Elevate Difference

Side Dishes: Latina American Women, Sex, and Cultural Production

Side Dishes, at times more tasty, original, and irresistible than “the main dishes,” is a delightful, playful, and innovative work about Latina, Brazilian, and Spanish American women writers, filmmakers, cartoonists, and science fiction producers. Invaluable works by women in Side Dishes are found outside the usual diet of canonical texts by Latin American women. They broaden our knowledge and understanding of different ways and approaches of looking at cultural narratives of women. Beside “the main dishes” regularly serving narratives of women as victims of male aggression, “the side dishes” write, talk, or make films about sexual lust by women and about the treatment of women’s sexuality.

In fact, the first chapter of the book “Lust” discusses sexuality often classified as Pornography, dealing with bisexuality, lesbianism, and masturbation. Chapter two, “Pop,” is about science fiction writers and cartoonists, namely Marta Gómez, the comedian from the United States; Cecilia Rosetto from Argentina; and her compatriot, the cartoonist Maitena Burundarena together with science fiction writer Daina Chaviano from Cuba. Chapter three, “Issues,” explores the academic studies dealing with feminism though journals such as_ Debate Feminista_ from Mexico, Feminaria from Argentina, and Cadernos Pagu from Brazil.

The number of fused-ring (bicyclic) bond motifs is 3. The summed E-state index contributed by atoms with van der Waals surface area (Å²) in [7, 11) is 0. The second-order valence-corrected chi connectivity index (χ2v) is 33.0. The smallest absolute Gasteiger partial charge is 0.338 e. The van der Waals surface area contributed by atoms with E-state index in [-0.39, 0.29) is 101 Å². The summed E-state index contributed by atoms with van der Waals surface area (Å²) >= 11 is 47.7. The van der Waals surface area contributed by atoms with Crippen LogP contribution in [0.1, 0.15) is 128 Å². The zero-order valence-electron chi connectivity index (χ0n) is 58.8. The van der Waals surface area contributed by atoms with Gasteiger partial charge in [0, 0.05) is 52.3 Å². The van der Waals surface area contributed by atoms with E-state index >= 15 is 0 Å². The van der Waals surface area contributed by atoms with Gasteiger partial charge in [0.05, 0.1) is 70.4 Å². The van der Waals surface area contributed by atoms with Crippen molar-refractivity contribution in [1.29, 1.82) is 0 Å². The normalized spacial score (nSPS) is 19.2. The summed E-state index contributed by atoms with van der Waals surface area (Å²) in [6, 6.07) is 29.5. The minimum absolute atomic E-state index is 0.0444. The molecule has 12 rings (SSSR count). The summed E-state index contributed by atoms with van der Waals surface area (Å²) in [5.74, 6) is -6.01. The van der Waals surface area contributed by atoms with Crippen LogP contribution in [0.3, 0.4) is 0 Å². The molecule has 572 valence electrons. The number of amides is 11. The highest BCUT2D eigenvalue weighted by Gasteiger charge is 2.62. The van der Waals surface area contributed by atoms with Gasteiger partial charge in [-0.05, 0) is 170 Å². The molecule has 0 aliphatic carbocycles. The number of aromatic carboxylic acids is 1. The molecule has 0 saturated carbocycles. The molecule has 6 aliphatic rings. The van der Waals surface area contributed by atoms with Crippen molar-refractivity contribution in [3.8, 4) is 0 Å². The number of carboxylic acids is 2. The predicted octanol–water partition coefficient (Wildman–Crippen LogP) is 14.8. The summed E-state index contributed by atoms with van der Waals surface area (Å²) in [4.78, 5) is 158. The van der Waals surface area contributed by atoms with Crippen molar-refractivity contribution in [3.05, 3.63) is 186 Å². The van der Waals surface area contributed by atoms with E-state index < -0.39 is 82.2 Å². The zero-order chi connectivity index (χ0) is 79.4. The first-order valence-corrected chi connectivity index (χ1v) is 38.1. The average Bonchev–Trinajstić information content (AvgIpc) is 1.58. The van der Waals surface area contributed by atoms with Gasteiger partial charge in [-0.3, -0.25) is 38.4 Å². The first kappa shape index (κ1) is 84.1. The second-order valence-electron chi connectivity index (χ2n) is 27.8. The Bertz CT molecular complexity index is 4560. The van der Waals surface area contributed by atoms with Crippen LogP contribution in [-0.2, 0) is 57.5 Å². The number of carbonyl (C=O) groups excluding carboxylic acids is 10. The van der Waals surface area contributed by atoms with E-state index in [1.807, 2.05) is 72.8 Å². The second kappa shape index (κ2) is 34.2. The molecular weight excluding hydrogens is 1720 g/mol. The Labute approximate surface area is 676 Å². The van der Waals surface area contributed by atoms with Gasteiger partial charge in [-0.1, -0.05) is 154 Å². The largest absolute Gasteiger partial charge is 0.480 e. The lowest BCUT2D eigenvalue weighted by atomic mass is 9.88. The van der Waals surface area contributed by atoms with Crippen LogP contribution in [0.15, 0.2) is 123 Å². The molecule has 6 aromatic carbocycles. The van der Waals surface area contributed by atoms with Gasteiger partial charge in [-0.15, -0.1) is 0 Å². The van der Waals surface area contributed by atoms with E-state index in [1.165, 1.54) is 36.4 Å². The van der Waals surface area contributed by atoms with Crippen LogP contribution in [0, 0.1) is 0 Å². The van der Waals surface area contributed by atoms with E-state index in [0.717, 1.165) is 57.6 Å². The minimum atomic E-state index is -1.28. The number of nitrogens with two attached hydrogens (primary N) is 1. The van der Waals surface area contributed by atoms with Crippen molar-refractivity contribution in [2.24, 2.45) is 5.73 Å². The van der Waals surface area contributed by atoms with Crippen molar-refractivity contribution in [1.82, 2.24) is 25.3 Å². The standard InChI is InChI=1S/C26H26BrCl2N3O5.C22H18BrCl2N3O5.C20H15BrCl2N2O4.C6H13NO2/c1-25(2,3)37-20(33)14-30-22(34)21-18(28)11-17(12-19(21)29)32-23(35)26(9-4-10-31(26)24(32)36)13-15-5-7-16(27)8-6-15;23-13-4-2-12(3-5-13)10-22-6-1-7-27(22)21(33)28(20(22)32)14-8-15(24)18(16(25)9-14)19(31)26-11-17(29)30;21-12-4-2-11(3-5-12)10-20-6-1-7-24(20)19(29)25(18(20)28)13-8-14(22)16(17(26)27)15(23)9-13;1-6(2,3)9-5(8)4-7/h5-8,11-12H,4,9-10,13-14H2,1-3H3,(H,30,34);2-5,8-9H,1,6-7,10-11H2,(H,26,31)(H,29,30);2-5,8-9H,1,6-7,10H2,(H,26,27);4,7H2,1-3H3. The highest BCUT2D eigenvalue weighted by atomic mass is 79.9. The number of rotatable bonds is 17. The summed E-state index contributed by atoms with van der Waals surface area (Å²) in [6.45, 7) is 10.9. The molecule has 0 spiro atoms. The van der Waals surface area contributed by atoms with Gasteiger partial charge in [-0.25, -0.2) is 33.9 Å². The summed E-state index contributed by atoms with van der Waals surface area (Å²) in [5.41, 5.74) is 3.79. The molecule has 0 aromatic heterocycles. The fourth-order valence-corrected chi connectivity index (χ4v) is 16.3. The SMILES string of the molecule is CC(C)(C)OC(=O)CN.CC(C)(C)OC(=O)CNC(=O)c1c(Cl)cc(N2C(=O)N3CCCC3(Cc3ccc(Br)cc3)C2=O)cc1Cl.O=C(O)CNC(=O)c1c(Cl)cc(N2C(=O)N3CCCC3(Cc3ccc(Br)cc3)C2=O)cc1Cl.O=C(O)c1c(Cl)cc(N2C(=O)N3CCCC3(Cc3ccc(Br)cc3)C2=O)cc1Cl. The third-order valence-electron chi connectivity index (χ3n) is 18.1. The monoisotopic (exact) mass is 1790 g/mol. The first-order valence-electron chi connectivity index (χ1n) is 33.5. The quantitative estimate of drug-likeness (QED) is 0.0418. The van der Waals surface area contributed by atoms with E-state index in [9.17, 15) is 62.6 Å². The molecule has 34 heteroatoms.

Chapter four, “Flicks,” discusses the representation of women’s sexuality in film. Argentinean Lucrecia Martel’s La niña santa (The Holy Girl) is about a devoutly religious girl Amalia (María Alché) who constantly talks and thinks about sex. Mexican María Novaro’s Sin dejar huella (Without a Trace) explores metaphorical and physical borders in a story about Ana (Aitana Sánchez-Gijón), a Mexican born, but Spanish raised dealer of fake Mayan archaeological relics. In it we also meet Aurelia (Tiaré Scanda), a young Mexican mother who makes her way to Cancún after stealing cash from her boyfriend. Tata Amaral’s film Antonia, a hit in Brazil, is about four young black women living in favelas (slums) outside Sao Paulo who had each experienced a tragedy and want to improve their living conditions. This film is about feminine friendship.

In chapter five, the author examines the development of women’s studies in Latin America and hopes that students will be encouraged to evaluate cultural texts in debates in and out of academia. In Fitch’s own words her goal with Side Dishes is “to put an array of cultural artefacts related to women in Latin America on the table.” She has done it beautifully. Through the culinary metaphors she has expanded on a sometimes forgotten area in feminist studies. With this fascinating work she signposts new directions for areas of Latin American feminism, cultural studies, and film studies, and makes a significant contribution to the main canon of Latin American narratives. This work is most likely to satisfy not only the tastes of academics but also any open minded reader interested in “the side dishes” of the diet.

Written by: Anna Hamling, October 30th 2009

I definitely have to read this book. Thanks for the great review!

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